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New York AG Puts Crypto Exchanges in the Crosshairs
December 28, 2018

New York AG Puts Crypto Exchanges in the Crosshairs

By: George Calhoun

Following on the heels of the SEC’s announcement of subpoenas to crypto exchanges and token issuers, yesterday New York Attorney General Eric Schneiderman announced “the Virtual Markets Integrity Initiative,” which he described as “a fact-finding inquiry into the policies and practices of platforms used by consumers to trade virtual or ‘crypto’ currencies like bitcoin and ether.”   The first phase of the initiative appears to be information demand letters to each of the major crypto exchanges operating in the United States.  But given Mr. Schneiderman’s history of aggressive action and the relatively untamed crypto world, we expect one or more actions to follow swiftly.

Schneiderman’s aim appears to be the disclosure practices of existing exchanges.  His press release noted that “[C]onsumers in New York and across the country have a right to transparency and accountability when they invest their money. Yet too often, consumers don’t have the basic facts they need to assess the fairness, integrity, and security of these trading platforms.”

FinCEN previously ruled that Crypto exchanges were money services businesses, but many have claimed that they were not subject to FinCEN’s regulations for a variety of reasons.  In addition to those federal regulations, however, New York has well developed MSB regulations applicable to digital currency exchanges, including licensing and capital requirements.  Given Mr. Schneiderman’s statements that consumers lack information, he could be targeting the advertising practices of the existing exchanges.  Although New York law separately prohibits deceptive trade practices, the State Department of Financial Services’ regulations expressly prohibit exchanges from “directly or by implication, [making] any false, misleading, or deceptive representations or omissions.”  With serious pressure coming from Schneiderman in this hot topic field, and the rampant speculation in cryptocurrencies, we predict that one or more exchanges will soon find itself as the subject of a civil or criminal proceeding pour encourager les autres.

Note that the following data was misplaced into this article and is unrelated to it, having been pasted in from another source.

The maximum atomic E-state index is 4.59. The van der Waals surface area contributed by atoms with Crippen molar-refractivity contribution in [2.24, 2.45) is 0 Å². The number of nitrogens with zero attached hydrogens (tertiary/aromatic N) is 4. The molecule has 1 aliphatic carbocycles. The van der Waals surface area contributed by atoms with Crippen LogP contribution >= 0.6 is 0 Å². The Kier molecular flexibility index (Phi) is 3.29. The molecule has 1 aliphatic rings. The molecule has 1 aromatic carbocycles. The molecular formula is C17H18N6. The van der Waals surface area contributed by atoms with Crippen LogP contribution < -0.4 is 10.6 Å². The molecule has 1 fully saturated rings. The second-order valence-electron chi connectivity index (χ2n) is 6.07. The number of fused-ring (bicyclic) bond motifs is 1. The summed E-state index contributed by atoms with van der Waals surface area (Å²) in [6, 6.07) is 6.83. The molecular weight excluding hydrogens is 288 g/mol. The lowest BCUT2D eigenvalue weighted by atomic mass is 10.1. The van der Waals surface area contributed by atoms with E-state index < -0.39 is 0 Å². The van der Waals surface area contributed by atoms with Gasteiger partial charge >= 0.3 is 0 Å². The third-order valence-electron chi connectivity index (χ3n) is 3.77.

The stakes are enormous.  Last year, for example, FinCEN partnered with the U.S. Attorney’s Office for the Northern District of California (“NDCA USAO”), to assess a $110,003,314 civil money penalty against BTC-e a/k/a Canton Business Corporation for willfully violating the Bank Secrecy Act (“BSA”), and a $12 million penalty against Russian national Alexander Vinnik, who also was charged criminally.

Most exchanges already are in the process of reviewing their practices and the tokens that they list in response to the SEC’s recent actions.  Mr. Schneiderman’s announcement shows that strict attention to compliance in all aspect of an exchange’s business is an absolute necessity.